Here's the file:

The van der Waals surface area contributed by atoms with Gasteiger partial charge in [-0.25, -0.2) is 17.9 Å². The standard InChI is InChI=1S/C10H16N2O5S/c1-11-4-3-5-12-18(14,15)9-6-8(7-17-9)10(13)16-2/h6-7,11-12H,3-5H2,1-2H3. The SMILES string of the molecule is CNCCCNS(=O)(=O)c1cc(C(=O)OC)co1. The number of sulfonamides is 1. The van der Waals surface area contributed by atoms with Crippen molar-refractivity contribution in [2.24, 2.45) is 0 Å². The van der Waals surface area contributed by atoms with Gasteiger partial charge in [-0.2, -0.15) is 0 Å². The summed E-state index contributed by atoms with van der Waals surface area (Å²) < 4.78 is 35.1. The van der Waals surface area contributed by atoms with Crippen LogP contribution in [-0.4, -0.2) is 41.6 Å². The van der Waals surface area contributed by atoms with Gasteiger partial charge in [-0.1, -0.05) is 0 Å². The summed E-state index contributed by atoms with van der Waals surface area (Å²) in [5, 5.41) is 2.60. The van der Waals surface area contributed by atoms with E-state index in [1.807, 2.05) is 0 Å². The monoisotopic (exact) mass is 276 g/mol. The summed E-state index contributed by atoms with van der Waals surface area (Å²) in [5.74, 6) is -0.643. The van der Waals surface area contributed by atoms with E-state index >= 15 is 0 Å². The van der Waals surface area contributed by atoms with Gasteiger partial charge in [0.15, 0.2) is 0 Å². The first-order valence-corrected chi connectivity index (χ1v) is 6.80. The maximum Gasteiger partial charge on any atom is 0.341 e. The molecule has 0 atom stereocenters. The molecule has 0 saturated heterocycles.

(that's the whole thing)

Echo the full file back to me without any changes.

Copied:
The van der Waals surface area contributed by atoms with Gasteiger partial charge in [-0.25, -0.2) is 17.9 Å². The standard InChI is InChI=1S/C10H16N2O5S/c1-11-4-3-5-12-18(14,15)9-6-8(7-17-9)10(13)16-2/h6-7,11-12H,3-5H2,1-2H3. The SMILES string of the molecule is CNCCCNS(=O)(=O)c1cc(C(=O)OC)co1. The number of sulfonamides is 1. The van der Waals surface area contributed by atoms with Crippen molar-refractivity contribution in [2.24, 2.45) is 0 Å². The van der Waals surface area contributed by atoms with Gasteiger partial charge in [-0.2, -0.15) is 0 Å². The summed E-state index contributed by atoms with van der Waals surface area (Å²) < 4.78 is 35.1. The van der Waals surface area contributed by atoms with Crippen LogP contribution in [-0.4, -0.2) is 41.6 Å². The van der Waals surface area contributed by atoms with Gasteiger partial charge in [-0.1, -0.05) is 0 Å². The summed E-state index contributed by atoms with van der Waals surface area (Å²) in [5, 5.41) is 2.60. The van der Waals surface area contributed by atoms with E-state index in [1.807, 2.05) is 0 Å². The monoisotopic (exact) mass is 276 g/mol. The summed E-state index contributed by atoms with van der Waals surface area (Å²) in [5.74, 6) is -0.643. The van der Waals surface area contributed by atoms with E-state index >= 15 is 0 Å². The van der Waals surface area contributed by atoms with Gasteiger partial charge in [0.15, 0.2) is 0 Å². The first-order valence-corrected chi connectivity index (χ1v) is 6.80. The maximum Gasteiger partial charge on any atom is 0.341 e. The molecule has 0 atom stereocenters. The molecule has 0 saturated heterocycles.